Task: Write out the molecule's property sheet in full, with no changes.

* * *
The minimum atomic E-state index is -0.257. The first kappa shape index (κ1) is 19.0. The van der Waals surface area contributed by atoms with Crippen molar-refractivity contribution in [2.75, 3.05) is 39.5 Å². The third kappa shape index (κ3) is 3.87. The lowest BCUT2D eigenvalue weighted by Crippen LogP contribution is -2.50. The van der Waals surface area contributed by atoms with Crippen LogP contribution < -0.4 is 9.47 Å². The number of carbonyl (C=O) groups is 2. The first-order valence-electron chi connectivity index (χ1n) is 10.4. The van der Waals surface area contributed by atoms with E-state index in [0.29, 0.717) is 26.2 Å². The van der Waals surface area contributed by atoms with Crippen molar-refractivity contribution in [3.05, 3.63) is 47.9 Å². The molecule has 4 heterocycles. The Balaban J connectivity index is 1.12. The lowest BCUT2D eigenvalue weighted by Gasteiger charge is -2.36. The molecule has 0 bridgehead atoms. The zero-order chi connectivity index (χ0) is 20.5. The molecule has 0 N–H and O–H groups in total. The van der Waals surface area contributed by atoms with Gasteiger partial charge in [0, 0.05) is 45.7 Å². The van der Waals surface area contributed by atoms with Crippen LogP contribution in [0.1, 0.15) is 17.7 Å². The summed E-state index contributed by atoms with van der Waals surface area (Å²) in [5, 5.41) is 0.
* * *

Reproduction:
The minimum atomic E-state index is -0.257. The first kappa shape index (κ1) is 19.0. The van der Waals surface area contributed by atoms with Crippen molar-refractivity contribution in [2.75, 3.05) is 39.5 Å². The third kappa shape index (κ3) is 3.87. The lowest BCUT2D eigenvalue weighted by Crippen LogP contribution is -2.50. The van der Waals surface area contributed by atoms with Crippen LogP contribution < -0.4 is 9.47 Å². The number of carbonyl (C=O) groups is 2. The first-order valence-electron chi connectivity index (χ1n) is 10.4. The van der Waals surface area contributed by atoms with E-state index in [0.29, 0.717) is 26.2 Å². The van der Waals surface area contributed by atoms with Crippen molar-refractivity contribution in [3.05, 3.63) is 47.9 Å². The molecule has 4 heterocycles. The Balaban J connectivity index is 1.12. The lowest BCUT2D eigenvalue weighted by Gasteiger charge is -2.36. The molecule has 0 bridgehead atoms. The zero-order chi connectivity index (χ0) is 20.5. The molecule has 0 N–H and O–H groups in total. The van der Waals surface area contributed by atoms with Gasteiger partial charge in [0, 0.05) is 45.7 Å². The van der Waals surface area contributed by atoms with Crippen LogP contribution in [0.1, 0.15) is 17.7 Å². The summed E-state index contributed by atoms with van der Waals surface area (Å²) in [5, 5.41) is 0.